The earlier pictures were taken on my wee compact Canon ixus 970IS, which involved sneaking up on the butterflies. This can be very frustrating when they fly off, but very rewarding when they don't!

Since 2012 I have been using a Panasonic Lumix FZ150, which allows me to zoom in to the butterflies from a couple of metres away.

Sunday, 21 June 2015

Borders Butterflies

Last week a friend and I went down to the Scottish Borders to have a look for butterflies. There were three sites that we intended to visit. Unfortunately the first area where we were hoping to see Large Skippers drew a blank. I think we were just a little too early in the season.
Next we drove down to the coast, just north of the English Border. Here there is a rocky scree where there is a colony of Small Blues, Cupido minimus. These are the UK's smallest butterfly and they are a real pleasure to see. Despite them being rare, if you know where to look they are easy to find.

Almost as soon as we arrived we spotted our first Small Blue and while we were there we estimate we saw about 40 individuals.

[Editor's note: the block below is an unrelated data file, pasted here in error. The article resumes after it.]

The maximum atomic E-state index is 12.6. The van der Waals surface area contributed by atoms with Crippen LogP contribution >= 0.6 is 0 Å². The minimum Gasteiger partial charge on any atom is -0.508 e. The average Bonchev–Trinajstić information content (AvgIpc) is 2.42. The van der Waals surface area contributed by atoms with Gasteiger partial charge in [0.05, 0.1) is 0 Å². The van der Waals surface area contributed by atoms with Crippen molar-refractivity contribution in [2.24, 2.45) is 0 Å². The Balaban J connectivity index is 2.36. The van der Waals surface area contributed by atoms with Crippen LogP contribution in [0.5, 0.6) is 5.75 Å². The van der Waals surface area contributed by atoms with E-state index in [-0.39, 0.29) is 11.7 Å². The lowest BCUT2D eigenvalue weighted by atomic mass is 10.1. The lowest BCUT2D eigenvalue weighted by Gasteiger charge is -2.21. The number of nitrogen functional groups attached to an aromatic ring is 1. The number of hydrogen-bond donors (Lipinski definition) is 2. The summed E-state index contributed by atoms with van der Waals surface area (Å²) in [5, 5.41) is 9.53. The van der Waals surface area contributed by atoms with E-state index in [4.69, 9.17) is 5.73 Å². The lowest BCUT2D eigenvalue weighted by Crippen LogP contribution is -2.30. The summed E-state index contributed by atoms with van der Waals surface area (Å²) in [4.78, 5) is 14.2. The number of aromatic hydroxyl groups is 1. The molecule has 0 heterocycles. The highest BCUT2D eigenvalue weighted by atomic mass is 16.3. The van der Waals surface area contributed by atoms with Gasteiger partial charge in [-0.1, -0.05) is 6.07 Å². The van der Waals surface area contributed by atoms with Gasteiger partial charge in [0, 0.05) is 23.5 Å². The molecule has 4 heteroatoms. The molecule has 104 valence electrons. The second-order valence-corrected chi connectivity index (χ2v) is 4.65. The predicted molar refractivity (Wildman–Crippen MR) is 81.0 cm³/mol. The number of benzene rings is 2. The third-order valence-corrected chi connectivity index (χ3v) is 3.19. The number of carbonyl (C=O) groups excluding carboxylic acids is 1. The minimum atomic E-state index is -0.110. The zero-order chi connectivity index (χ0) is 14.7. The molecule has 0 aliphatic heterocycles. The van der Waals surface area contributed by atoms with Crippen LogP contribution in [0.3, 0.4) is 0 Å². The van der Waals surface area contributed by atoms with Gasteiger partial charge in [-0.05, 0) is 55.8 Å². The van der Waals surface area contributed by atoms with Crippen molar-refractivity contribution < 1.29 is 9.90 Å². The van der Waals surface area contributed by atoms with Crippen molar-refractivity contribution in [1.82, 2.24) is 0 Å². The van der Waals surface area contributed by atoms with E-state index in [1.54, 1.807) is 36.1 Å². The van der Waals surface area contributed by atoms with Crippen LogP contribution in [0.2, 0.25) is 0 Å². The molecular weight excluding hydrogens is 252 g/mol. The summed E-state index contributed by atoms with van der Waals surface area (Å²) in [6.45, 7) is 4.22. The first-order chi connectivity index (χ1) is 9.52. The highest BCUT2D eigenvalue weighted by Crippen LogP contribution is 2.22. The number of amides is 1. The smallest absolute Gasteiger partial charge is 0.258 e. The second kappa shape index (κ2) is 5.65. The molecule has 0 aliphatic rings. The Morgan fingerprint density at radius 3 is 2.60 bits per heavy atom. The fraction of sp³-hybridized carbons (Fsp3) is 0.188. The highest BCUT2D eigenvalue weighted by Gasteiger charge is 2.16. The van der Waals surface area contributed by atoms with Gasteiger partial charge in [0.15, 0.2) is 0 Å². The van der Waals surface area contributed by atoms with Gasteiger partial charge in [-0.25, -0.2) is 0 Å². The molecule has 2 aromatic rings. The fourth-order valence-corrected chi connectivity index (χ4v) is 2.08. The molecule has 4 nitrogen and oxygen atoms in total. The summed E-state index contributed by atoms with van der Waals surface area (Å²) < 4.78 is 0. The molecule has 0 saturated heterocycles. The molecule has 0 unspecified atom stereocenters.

There were also a lot of Small Heaths, Coenonympha pamphilus, flying in the area.

There were also one or two Wall Browns, Lasiommata megera, flying, although they wouldn't let me get very close!

We noted that the number of other butterflies was down on previous visits. This has been the case all over this part of Scotland after a cold spring.
Next we headed only a mile or so up the coast where there is a good colony of Northern Brown Argus, Aricia artaxerxes, on a steep slope above some cottages.

I hadn't been to this site before, but I was delighted to see so many Northern Brown Argus at the side of a steep track on some Valarian plants. The hillside above here was covered in their caterpillar foodplant, Rockrose, Helianthemum nummularium.

We also saw my first Common Blue, Polyommatus icarus, of the year.

Despite the poor weather and low numbers of butterflies I have been very lucky so far with the butterflies I have seen.